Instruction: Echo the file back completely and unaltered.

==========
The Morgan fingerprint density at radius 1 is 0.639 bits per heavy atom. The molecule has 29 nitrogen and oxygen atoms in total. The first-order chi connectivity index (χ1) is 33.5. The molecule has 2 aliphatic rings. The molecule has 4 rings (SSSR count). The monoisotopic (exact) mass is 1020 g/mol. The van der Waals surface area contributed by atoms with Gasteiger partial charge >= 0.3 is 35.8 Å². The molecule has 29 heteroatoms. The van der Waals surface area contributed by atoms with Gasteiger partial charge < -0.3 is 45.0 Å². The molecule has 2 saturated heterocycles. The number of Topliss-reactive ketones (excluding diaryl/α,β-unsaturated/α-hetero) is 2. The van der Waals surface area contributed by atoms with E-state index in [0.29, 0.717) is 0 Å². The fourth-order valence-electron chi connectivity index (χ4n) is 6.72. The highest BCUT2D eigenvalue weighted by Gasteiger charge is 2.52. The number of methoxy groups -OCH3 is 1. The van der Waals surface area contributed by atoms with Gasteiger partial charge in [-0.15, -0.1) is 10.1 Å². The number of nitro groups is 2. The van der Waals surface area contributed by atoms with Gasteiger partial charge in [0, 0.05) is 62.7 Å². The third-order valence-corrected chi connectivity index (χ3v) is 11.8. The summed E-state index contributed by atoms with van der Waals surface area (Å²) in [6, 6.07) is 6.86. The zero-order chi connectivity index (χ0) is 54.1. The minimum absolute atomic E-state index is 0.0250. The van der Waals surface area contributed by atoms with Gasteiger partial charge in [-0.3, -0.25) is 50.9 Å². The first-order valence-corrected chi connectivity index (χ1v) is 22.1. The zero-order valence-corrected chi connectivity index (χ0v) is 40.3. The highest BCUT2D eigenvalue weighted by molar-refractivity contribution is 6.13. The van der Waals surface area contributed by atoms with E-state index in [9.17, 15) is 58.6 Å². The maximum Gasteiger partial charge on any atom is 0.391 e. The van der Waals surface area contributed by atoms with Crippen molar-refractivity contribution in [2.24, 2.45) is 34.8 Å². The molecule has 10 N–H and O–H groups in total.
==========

The Morgan fingerprint density at radius 1 is 0.639 bits per heavy atom. The molecule has 29 nitrogen and oxygen atoms in total. The first-order chi connectivity index (χ1) is 33.5. The molecule has 2 aliphatic rings. The molecule has 4 rings (SSSR count). The monoisotopic (exact) mass is 1020 g/mol. The van der Waals surface area contributed by atoms with Gasteiger partial charge >= 0.3 is 35.8 Å². The molecule has 29 heteroatoms. The van der Waals surface area contributed by atoms with Gasteiger partial charge < -0.3 is 45.0 Å². The molecule has 2 saturated heterocycles. The number of Topliss-reactive ketones (excluding diaryl/α,β-unsaturated/α-hetero) is 2. The van der Waals surface area contributed by atoms with E-state index in [0.29, 0.717) is 0 Å². The fourth-order valence-electron chi connectivity index (χ4n) is 6.72. The highest BCUT2D eigenvalue weighted by Gasteiger charge is 2.52. The number of methoxy groups -OCH3 is 1. The van der Waals surface area contributed by atoms with Gasteiger partial charge in [-0.15, -0.1) is 10.1 Å². The number of nitro groups is 2. The van der Waals surface area contributed by atoms with Gasteiger partial charge in [0, 0.05) is 62.7 Å². The third-order valence-corrected chi connectivity index (χ3v) is 11.8. The summed E-state index contributed by atoms with van der Waals surface area (Å²) in [6, 6.07) is 6.86. The zero-order chi connectivity index (χ0) is 54.1. The minimum absolute atomic E-state index is 0.0250. The van der Waals surface area contributed by atoms with Gasteiger partial charge in [-0.3, -0.25) is 50.9 Å². The first-order valence-corrected chi connectivity index (χ1v) is 22.1. The zero-order valence-corrected chi connectivity index (χ0v) is 40.3. The highest BCUT2D eigenvalue weighted by molar-refractivity contribution is 6.13. The van der Waals surface area contributed by atoms with E-state index in [9.17, 15) is 58.6 Å². The maximum Gasteiger partial charge on any atom is 0.391 e. The van der Waals surface area contributed by atoms with Crippen molar-refractivity contribution in [2.24, 2.45) is 34.8 Å². The molecule has 10 N–H and O–H groups in total.